Weekend Reading: TV vs the Web


Need some big-thinking reading material to catch up on the TV vs. the Web debate? Here’s a couple good primers, starting off with Steve Rubel on How TV Will Become the Ultimate Open Content Platform.

Talking about how the ‘Net will affect TV, Rubel says:

This is going to be one of the most important media trends over the next five years. The rapid pace of change will not only turn TV into an open content platform, but it will radically shift how advertising dollars are allocated and how the entire ad industry operates.

More big thoughts after the jump.

A more where-we-are-now primer comes courtesy of BusinessWeek, where Catherine Holohan says that while the Web isn’t threatening TV viewing now, that could all change as better technology allows for more long-form video on the ‘Net:

That’s going to create more competition for television networks as Internet users have to choose between, say, watching a half-hour network show on air, watching a half-hour independently produced Internet show, or watching on-demand TV shows that normally wouldn’t compete for that time slot.


Martin Swesterkamp


in times where the number of video upload pages increases (nearly on a daily base) I was looking for a kind of TiVo for web based videos, something where I can store all the videos I like (without downloading) and without being registered to 20 video providers.

I also find that it is pretty hard to tell any one where to find this cool video on YouTube because of hundred thousands of videos there – and even by using the search I actually cannot be sure to watch the same video some one told me about.

So I stumbled upon myholycrib.com, which lets me store all my videos on a nice drag & drop desktop (by simply pasting in the embed url). It works pretty well and the sharing is always done with one click. Didn’t read anything about it yet, but this seems to be one direction this whole thing might go.

I mean – right now it’s no longer a question of where to find videos, but more than that a question of how to filter the videos that are really cool or recommended by my friends.

Just a thought…

alan patrick


I think the ‘Net impact will be bigger tha Steve Rubel thinks.

We have played with pure Broadband TV (see our other MyPCTV posts ) and we feel that, even though it is crude today, it works, and there is a lot of development potential there. And the reason it works is that 4 Mb+ pipe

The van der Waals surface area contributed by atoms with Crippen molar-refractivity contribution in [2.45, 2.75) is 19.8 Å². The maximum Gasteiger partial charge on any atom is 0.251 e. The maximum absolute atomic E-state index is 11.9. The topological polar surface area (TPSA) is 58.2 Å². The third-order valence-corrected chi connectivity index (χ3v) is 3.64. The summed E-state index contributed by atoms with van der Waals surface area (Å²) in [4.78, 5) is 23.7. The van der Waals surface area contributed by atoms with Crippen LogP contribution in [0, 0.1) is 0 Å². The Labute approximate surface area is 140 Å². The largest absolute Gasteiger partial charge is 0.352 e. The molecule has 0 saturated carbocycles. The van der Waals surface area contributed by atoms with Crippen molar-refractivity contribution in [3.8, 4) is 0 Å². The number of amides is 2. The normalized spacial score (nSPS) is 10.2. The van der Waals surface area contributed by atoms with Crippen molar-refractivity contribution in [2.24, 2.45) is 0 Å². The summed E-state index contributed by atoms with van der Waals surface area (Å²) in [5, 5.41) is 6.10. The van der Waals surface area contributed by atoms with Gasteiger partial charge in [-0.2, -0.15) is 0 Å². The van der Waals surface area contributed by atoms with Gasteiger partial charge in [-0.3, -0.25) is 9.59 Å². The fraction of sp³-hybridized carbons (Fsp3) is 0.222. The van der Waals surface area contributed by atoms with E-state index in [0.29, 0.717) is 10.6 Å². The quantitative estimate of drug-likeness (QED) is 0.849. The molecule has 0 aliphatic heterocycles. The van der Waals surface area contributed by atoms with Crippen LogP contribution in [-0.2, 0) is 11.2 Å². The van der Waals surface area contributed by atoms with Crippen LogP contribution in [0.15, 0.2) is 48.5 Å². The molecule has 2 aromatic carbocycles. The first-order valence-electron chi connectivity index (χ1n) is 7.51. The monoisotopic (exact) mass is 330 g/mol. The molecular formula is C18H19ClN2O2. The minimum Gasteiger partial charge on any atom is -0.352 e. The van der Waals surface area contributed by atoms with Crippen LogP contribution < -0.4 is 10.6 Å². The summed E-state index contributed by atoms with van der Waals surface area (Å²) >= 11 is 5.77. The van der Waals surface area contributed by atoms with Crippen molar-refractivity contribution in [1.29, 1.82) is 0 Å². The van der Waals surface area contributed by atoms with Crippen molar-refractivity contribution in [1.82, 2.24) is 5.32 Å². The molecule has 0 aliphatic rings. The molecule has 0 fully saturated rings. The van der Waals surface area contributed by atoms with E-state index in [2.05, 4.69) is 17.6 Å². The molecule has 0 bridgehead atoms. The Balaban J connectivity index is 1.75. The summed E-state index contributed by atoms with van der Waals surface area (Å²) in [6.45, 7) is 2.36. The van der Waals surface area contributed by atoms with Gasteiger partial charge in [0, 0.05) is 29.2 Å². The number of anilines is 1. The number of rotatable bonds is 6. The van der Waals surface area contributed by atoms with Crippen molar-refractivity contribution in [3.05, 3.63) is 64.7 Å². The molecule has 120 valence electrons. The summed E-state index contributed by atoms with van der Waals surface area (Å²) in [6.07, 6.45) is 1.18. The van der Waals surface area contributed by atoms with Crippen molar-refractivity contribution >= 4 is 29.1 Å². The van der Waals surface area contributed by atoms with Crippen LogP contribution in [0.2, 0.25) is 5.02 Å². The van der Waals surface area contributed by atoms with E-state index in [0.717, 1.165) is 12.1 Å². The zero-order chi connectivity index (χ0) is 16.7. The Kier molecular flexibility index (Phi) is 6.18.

Juxtapose this with plays like Tape it Off the Internet (TIOTI), which started as a bootstrap a little more than a year ago and is already in beta test with end customer volunteers. It is a non Set Top Box service, using Bittorrent to go direct to the PC. TIOTI is not the only one of the emerging direct Video – to – Home services.

I wish the IPTV guys luck – those systems are big pieces of work – but the Big Question now is, will the IPTV guys be able to cope with the rush of the Broadband TV services, which won’t need a Set Top Box Subsidy to work.

I was at a presentation by Ovum recently, where they showed that IPTV growth in the UK would be interesting, but not spectacular. My instinct is that as well as this, non IPTV style services will be far larger than is “officially” estimated today.

The counter-argument is that of course, the PC is not used in the living room, and people won’t connect PC’s to the TV…but this is, in our view, something that may tip very fast because:

(i) Its probably untrue now anyway – circumstantial evidence is that a lot of people use laptops in the lounge now, and there are spare PC’s in many households. Sure, these are often early adopters but that is all that is needed to kick off a shift in such an early market.

(ii) A lot of people now have modern TVs that can take PC screen output – mine has VGA input fior eg

(iii) Free works…IPTV players Now TV in Hong Kong gives the STBs away ( allegedly because thet have such great customer data), but they seem to be the exception as an IPTV business model…they will struggle vs free ride web TV plays

(iv) After YouTube’s acquisition I suspect the funding for these new plays will be coming in fast

Interesting Times…

Comments are closed.